Grindr flaw allowed hijacking accounts with just an email address

A Grindr vulnerability allowed anyone who knows a user’s email address to easily reset their password and hijack their account. All a bad actor needed to do was type in a user’s email address in the password reset page and then pop open the dev tools to get the reset token. By adding that token to the end of the password reset URL, they won’t even need to access the victim’s inbox — that’s the exact link sent to the user’s email anyway. It loads the page where they can input a new password, giving them a way to ultimately take over the victim’s account.



BERLIN, GERMANY - APRIL 22: The logo of the dating app for gay and bisexual men Grindr is shown on the display of a smartphone on April 22, 2020 in Berlin, Germany. (Photo by Thomas Trutschel/Photothek via Getty Images)


BERLIN, GERMANY – APRIL 22: The logo of the dating app for gay and bisexual men Grindr is shown on the display of a smartphone on April 22, 2020 in Berlin, Germany. (Photo by Thomas Trutschel/Photothek via Getty Images)

A French security researcher named Wassime

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Grindr fixes issue that let hackers easily hijack accounts

Illustration for article titled Serious Grindr Vulnerability Let Hackers Hijack User Accounts With Just an Email Address

Photo: Leon Neal (Getty Images)

The popular LGBT+ hook-up app Grindr has fixed a glaring security flaw that allowed hackers to take over any account if they knew the user’s registered email address, TechCrunch reports.

Wassime Bouimadaghene, a French security researcher, originally uncovered the vulnerability in September. But after he shared his discovery with Grindr and was met with radio silence, he decided to team up with Australian security expert Troy Hunt, a regional director at Microsoft and the creator of the world’s largest database of stolen usernames and passwords, Have I Been Pwned?, to draw attention to an issue that put Grindr’s more than 3 million daily active users at risk.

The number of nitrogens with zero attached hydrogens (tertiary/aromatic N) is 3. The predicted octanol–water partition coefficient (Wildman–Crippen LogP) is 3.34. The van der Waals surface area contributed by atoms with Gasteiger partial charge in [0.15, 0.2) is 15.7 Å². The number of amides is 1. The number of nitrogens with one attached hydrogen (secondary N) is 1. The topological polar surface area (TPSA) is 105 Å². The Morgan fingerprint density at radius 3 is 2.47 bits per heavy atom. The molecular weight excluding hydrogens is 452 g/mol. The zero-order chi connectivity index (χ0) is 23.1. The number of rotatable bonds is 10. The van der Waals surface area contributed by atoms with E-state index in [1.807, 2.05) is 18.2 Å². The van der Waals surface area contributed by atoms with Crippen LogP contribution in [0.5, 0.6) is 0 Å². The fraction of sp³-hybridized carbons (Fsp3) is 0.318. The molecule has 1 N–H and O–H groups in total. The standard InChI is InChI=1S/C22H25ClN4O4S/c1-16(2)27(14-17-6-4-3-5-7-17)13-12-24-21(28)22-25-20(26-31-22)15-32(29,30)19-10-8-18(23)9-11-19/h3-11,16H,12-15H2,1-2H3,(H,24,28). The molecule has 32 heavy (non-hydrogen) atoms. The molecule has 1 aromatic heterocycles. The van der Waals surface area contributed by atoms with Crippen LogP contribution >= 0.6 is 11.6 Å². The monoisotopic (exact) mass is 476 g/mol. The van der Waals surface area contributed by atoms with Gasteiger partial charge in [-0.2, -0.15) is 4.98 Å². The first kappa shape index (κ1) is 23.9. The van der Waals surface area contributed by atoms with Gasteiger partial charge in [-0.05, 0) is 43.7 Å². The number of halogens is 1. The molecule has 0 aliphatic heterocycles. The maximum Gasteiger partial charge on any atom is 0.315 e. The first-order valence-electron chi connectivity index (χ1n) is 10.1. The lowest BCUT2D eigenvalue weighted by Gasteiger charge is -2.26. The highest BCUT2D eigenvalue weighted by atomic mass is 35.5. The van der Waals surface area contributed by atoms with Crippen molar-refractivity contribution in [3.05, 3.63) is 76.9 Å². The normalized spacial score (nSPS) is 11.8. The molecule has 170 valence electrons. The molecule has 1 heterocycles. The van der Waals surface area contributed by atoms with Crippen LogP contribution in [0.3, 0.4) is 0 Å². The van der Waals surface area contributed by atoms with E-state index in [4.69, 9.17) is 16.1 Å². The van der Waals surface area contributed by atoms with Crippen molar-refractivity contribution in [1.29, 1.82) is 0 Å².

Hunt shared these findings with the outlet and on his website Friday, explaining that the problem stemmed from Grindr’s process for letting users reset their passwords. Like many social media sites,

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A security flaw in Grindr let anyone easily hijack user accounts

Grindr, one of the world’s largest dating and social networking apps for gay, bi, trans, and queer people, has fixed a security vulnerability that allowed anyone to hijack and take control of any user’s account using only their email address.

Wassime Bouimadaghene, a French security researcher, found the vulnerability and reported the issue to Grindr. When he didn’t hear back, Bouimadaghene shared details of the vulnerability with security expert Troy Hunt to help.

The vulnerability was fixed a short time later.

Hunt tested and confirmed the vulnerability with help from a test account set up by Scott Helme, and shared his findings with TechCrunch.

Bouimadaghene found the vulnerability in how the app handles account password resets.

To reset a password, Grindr sends the user an email with a clickable link containing an account password reset token. Once clicked, the user can change their password and is allowed back into

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